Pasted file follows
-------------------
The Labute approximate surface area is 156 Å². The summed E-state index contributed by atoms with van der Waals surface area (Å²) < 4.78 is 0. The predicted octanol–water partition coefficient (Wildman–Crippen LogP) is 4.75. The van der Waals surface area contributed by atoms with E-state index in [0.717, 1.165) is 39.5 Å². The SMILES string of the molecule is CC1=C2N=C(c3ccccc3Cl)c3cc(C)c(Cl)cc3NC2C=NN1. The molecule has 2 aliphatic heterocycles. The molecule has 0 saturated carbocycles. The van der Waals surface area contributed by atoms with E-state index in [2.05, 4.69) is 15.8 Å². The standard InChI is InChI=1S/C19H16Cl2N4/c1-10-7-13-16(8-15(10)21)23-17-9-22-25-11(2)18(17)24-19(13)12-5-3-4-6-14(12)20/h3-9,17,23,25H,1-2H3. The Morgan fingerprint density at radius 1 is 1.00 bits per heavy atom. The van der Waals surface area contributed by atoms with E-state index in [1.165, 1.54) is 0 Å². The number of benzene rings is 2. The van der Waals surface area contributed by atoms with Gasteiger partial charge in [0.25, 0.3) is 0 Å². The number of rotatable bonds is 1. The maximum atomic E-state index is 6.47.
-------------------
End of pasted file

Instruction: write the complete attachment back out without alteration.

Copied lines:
The Labute approximate surface area is 156 Å². The summed E-state index contributed by atoms with van der Waals surface area (Å²) < 4.78 is 0. The predicted octanol–water partition coefficient (Wildman–Crippen LogP) is 4.75. The van der Waals surface area contributed by atoms with E-state index in [0.717, 1.165) is 39.5 Å². The SMILES string of the molecule is CC1=C2N=C(c3ccccc3Cl)c3cc(C)c(Cl)cc3NC2C=NN1. The molecule has 2 aliphatic heterocycles. The molecule has 0 saturated carbocycles. The van der Waals surface area contributed by atoms with E-state index in [2.05, 4.69) is 15.8 Å². The standard InChI is InChI=1S/C19H16Cl2N4/c1-10-7-13-16(8-15(10)21)23-17-9-22-25-11(2)18(17)24-19(13)12-5-3-4-6-14(12)20/h3-9,17,23,25H,1-2H3. The Morgan fingerprint density at radius 1 is 1.00 bits per heavy atom. The van der Waals surface area contributed by atoms with E-state index in [1.165, 1.54) is 0 Å². The number of benzene rings is 2. The van der Waals surface area contributed by atoms with Gasteiger partial charge in [0.25, 0.3) is 0 Å². The number of rotatable bonds is 1. The maximum atomic E-state index is 6.47.